The Best Printing Apps for Your Phone

In the last decade, printing your images out on real paper seems to have fallen out of fashion. As digital has conquered the world of film, many photographers–professional or personal–no longer print out their photos. Whenever I tell people about printing out my images, they act confused; “Why would you print them out?” Yet every time I give physical photos as gifts, my friends and family absolutely love them.

Many people don’t have photo printers at home, as they can be pricey to buy and stock regularly. That’s why I’ve fallen in love with the world of printing apps; why pay bucket loads for special paper and expensive ink when someone else can send you gorgeous prints with no hassle?

There are a lot of printing apps popping up, so I’ve compiled my favorites to help you choose the best option for you. Read more »

Photoshop Automator Actions updated for CC.2017

We recently updated our Mac OS X-based Photoshop Automator Actions to Version 5.0.8, to include support for Photoshop CC 2017.

Built-in to Mac OS X 10.4 and later, Automator makes it simple to create sophisticated, complex automations. Out-of-the-box, Automator can’t control Adobe Photoshop, but with the addition of this Photoshop Automator Actions collection, you get everything necessary to drive Photoshop using Automator. Read more »

Quartz Mountain Lightroom workshop, Oct. 5-8

If you’re thinking that it’s time for you to really learn Lightroom, Ben is teaching a Lightroom Deep Dive workshop in early October at the Oklahoma Arts Institute’s Quartz Mountain facility:

While “Photoshop” has become something of a generic term for image editing, these days, most digital post-production is centered around Lightroom. Offering all of the essential image editing power of Photoshop, Lightroom also provides all of the image management and cataloging features that you need to keep your ever-growing archive organized and searchable. In this intensive workshop we’ll go deep into the bowels of this product and explore how you should configure your system to get the most from Lightroom. Lightroom’s editing toolkit provides all of the essential controls you need to make sophisticated tone and color corrections and we’ll look at how to get the most from these controls. Along the way we’ll cover organization, backup and geotagging as well as how to merge Photoshop into your Lightroom workflow. Finally, we’ll go deep into Adobe’s latest addition to the Photoshop/Lightroom family and dive into Lightroom Mobile, which allows you to easily integrate your iOS and Android phone camera images into your regular workflow. Because you’ll need some imagery to work with, and because we’ll want to get out of the computer lab, we’ll be taking time to shoot in the surrounding towns and landscapes. There’s something in this class for anyone who uses Lightroom, regardless of your current skill level, and in this workshop we’ll have a lot of fun exploring those things.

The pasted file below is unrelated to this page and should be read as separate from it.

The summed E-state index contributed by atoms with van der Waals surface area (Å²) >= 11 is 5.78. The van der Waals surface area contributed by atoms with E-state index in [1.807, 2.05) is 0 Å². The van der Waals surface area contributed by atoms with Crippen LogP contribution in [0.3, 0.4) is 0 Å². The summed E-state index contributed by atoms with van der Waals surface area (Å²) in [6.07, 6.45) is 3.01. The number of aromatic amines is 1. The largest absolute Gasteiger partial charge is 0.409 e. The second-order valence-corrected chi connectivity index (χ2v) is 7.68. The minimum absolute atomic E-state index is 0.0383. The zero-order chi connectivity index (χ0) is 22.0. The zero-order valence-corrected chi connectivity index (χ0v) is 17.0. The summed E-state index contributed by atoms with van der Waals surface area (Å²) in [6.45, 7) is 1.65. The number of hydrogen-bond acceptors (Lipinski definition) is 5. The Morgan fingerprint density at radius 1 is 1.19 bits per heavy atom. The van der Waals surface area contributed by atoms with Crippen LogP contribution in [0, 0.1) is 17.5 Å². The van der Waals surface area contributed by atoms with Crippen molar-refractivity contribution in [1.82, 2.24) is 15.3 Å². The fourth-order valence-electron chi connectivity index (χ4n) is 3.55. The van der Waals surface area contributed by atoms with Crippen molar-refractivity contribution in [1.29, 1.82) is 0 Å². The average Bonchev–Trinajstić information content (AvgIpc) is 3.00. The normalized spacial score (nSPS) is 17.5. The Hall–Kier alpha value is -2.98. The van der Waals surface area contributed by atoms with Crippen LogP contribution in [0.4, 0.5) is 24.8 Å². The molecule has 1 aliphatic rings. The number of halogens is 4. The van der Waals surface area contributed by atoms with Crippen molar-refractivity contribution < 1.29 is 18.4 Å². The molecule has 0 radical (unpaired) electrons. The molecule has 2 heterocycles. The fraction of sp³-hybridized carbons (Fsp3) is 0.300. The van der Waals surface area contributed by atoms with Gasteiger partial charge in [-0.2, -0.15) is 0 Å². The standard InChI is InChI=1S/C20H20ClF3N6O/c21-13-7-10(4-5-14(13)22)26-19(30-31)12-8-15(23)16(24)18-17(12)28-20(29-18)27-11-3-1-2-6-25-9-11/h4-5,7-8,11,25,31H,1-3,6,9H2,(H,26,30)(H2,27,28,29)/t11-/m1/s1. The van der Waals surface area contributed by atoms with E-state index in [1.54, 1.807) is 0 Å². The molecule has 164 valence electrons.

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Photo workshop: August 25-27 in Chicago

Join Ben Long in Chicago next month for a three-day workshop on composition and critique, sponsored by Juniper Workshops:

Through lecture, one-on-one instruction and shooting, we’ll discuss and explore many compositional ideas and examples before going out to try them on the streets. Afterwards we’ll cover some important post-production skills and practices as we select images for group analysis. Online photo sharing sites and forums can be a nice way to get feedback on your images but virtual feedback is a poor substitute for actual in-person group critique and we’ll conduct two of these during this workshop.

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Easy Tiny Planet video

Yesterday I mounted the Ricoh Theta on my motorcycle’s handlebars and went for a spin with a friend. The Theta software has a built-in Tiny Planets feature that is very fun. Sadly, it only outputs a final product that’s 640 pixels wide, but given that it’s a 2-button solution to create this effect, I’m still impressed! Read more »

Recognizing Tonal Potential

Very often, good photos are the result of a photographer being able to recognize the potential in a scene, and very often that potential is one based around manipulating tone. Learning to develop an eye for tone will not only allow you to get better shots, it will open up a realm of subject matter that you may not normally recognize. For example, consider this shot:
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Exercising at Home

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After finishing up a ten-day job last week I came to Oklahoma to visit my parents. Tired from the previous week-and-a-half of shooting, and not wanting to think any more about images, I spent a couple of days ignoring my camera. But, with each day bringing nice afternoon light, I quickly began to worry about falling out of practice. I didn’t feel up to getting out for any kind of big shooting expedition and didn’t have any need for particular kinds of images so I decided that simply doing some exercises was all I needed. It’s often difficult to have a fresh eye in a well-known environment, so goal-driven, exercise-oriented shooting can often get you capturing frames in places where you normally feel there’s nothing to shoot.

Read on for more details about the exercise that I tasked myself with.

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